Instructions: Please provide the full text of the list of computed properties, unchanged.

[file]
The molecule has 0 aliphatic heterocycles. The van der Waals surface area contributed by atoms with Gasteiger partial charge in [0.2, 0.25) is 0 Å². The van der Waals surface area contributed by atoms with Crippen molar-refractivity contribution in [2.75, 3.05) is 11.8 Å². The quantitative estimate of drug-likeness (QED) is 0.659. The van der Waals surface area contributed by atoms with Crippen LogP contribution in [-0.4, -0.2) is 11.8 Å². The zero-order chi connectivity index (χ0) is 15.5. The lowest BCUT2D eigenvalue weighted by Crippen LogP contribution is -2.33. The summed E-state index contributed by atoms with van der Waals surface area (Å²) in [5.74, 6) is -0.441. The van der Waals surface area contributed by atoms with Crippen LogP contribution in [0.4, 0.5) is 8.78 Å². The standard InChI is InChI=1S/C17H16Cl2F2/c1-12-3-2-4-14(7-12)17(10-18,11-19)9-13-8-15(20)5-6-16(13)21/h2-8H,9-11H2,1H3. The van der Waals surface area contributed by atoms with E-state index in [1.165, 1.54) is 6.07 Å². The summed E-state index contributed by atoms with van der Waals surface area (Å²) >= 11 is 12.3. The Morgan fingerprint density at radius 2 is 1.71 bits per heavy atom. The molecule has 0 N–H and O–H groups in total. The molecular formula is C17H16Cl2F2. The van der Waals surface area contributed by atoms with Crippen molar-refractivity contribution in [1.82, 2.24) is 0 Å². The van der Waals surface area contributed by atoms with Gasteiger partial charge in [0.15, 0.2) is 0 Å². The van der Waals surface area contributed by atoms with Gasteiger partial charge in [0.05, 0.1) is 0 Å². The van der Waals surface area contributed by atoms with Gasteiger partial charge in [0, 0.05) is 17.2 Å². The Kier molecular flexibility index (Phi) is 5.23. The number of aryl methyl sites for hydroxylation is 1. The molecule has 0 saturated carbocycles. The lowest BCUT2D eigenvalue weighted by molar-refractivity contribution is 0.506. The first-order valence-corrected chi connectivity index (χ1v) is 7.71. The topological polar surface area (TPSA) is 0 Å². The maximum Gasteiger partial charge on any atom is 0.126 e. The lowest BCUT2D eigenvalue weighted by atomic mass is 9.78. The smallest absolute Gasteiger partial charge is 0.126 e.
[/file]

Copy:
The molecule has 0 aliphatic heterocycles. The van der Waals surface area contributed by atoms with Gasteiger partial charge in [0.2, 0.25) is 0 Å². The van der Waals surface area contributed by atoms with Crippen molar-refractivity contribution in [2.75, 3.05) is 11.8 Å². The quantitative estimate of drug-likeness (QED) is 0.659. The van der Waals surface area contributed by atoms with Crippen LogP contribution in [-0.4, -0.2) is 11.8 Å². The zero-order chi connectivity index (χ0) is 15.5. The lowest BCUT2D eigenvalue weighted by Crippen LogP contribution is -2.33. The summed E-state index contributed by atoms with van der Waals surface area (Å²) in [5.74, 6) is -0.441. The van der Waals surface area contributed by atoms with Crippen LogP contribution in [0.4, 0.5) is 8.78 Å². The standard InChI is InChI=1S/C17H16Cl2F2/c1-12-3-2-4-14(7-12)17(10-18,11-19)9-13-8-15(20)5-6-16(13)21/h2-8H,9-11H2,1H3. The van der Waals surface area contributed by atoms with E-state index in [1.165, 1.54) is 6.07 Å². The summed E-state index contributed by atoms with van der Waals surface area (Å²) >= 11 is 12.3. The Morgan fingerprint density at radius 2 is 1.71 bits per heavy atom. The molecule has 0 N–H and O–H groups in total. The molecular formula is C17H16Cl2F2. The van der Waals surface area contributed by atoms with Crippen molar-refractivity contribution in [1.82, 2.24) is 0 Å². The van der Waals surface area contributed by atoms with Gasteiger partial charge in [0.15, 0.2) is 0 Å². The van der Waals surface area contributed by atoms with Gasteiger partial charge in [0.05, 0.1) is 0 Å². The van der Waals surface area contributed by atoms with Gasteiger partial charge in [0, 0.05) is 17.2 Å². The Kier molecular flexibility index (Phi) is 5.23. The number of aryl methyl sites for hydroxylation is 1. The molecule has 0 saturated carbocycles. The lowest BCUT2D eigenvalue weighted by molar-refractivity contribution is 0.506. The first-order valence-corrected chi connectivity index (χ1v) is 7.71. The topological polar surface area (TPSA) is 0 Å². The maximum Gasteiger partial charge on any atom is 0.126 e. The lowest BCUT2D eigenvalue weighted by atomic mass is 9.78. The smallest absolute Gasteiger partial charge is 0.126 e.